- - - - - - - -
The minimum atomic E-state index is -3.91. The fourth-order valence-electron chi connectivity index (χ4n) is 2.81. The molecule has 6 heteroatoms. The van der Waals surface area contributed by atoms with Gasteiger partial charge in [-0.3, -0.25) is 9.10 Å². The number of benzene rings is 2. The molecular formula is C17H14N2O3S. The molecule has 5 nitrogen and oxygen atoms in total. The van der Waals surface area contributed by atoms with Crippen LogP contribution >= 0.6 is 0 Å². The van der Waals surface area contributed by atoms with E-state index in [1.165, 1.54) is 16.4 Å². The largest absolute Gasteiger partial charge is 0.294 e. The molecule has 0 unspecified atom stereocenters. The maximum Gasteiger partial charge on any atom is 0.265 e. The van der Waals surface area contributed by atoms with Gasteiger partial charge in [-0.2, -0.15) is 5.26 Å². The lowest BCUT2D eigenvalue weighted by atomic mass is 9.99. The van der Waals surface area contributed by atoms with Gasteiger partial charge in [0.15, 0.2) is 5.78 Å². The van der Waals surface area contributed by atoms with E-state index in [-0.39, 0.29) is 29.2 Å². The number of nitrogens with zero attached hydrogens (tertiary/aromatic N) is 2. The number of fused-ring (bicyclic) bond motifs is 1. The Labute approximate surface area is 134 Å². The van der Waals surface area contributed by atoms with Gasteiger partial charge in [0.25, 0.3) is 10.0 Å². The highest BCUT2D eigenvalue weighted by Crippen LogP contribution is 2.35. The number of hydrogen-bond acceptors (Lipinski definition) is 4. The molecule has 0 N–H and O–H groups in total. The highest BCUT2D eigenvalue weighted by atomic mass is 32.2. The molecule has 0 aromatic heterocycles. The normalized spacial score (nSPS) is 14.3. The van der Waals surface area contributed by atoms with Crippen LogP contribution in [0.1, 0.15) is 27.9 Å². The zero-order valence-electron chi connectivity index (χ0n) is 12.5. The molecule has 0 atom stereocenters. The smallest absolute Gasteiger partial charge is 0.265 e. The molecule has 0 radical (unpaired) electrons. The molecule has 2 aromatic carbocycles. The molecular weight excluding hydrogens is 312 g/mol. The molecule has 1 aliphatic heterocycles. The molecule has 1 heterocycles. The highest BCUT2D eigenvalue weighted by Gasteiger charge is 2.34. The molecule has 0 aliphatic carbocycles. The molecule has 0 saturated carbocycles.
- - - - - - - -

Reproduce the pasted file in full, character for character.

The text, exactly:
The minimum atomic E-state index is -3.91. The fourth-order valence-electron chi connectivity index (χ4n) is 2.81. The molecule has 6 heteroatoms. The van der Waals surface area contributed by atoms with Gasteiger partial charge in [-0.3, -0.25) is 9.10 Å². The number of benzene rings is 2. The molecular formula is C17H14N2O3S. The molecule has 5 nitrogen and oxygen atoms in total. The van der Waals surface area contributed by atoms with Crippen LogP contribution >= 0.6 is 0 Å². The van der Waals surface area contributed by atoms with E-state index in [1.165, 1.54) is 16.4 Å². The largest absolute Gasteiger partial charge is 0.294 e. The molecule has 0 unspecified atom stereocenters. The maximum Gasteiger partial charge on any atom is 0.265 e. The van der Waals surface area contributed by atoms with Gasteiger partial charge in [-0.2, -0.15) is 5.26 Å². The lowest BCUT2D eigenvalue weighted by atomic mass is 9.99. The van der Waals surface area contributed by atoms with Gasteiger partial charge in [0.15, 0.2) is 5.78 Å². The van der Waals surface area contributed by atoms with E-state index in [-0.39, 0.29) is 29.2 Å². The number of nitrogens with zero attached hydrogens (tertiary/aromatic N) is 2. The number of fused-ring (bicyclic) bond motifs is 1. The Labute approximate surface area is 134 Å². The van der Waals surface area contributed by atoms with Gasteiger partial charge in [0.25, 0.3) is 10.0 Å². The highest BCUT2D eigenvalue weighted by Crippen LogP contribution is 2.35. The number of hydrogen-bond acceptors (Lipinski definition) is 4. The molecule has 0 N–H and O–H groups in total. The highest BCUT2D eigenvalue weighted by atomic mass is 32.2. The molecule has 0 aromatic heterocycles. The normalized spacial score (nSPS) is 14.3. The van der Waals surface area contributed by atoms with Crippen LogP contribution in [0.1, 0.15) is 27.9 Å². The zero-order valence-electron chi connectivity index (χ0n) is 12.5. The molecule has 0 atom stereocenters. The smallest absolute Gasteiger partial charge is 0.265 e. The molecule has 0 radical (unpaired) electrons. The molecule has 2 aromatic carbocycles. The molecular weight excluding hydrogens is 312 g/mol. The molecule has 1 aliphatic heterocycles. The molecule has 1 heterocycles. The highest BCUT2D eigenvalue weighted by Gasteiger charge is 2.34. The molecule has 0 aliphatic carbocycles. The molecule has 0 saturated carbocycles.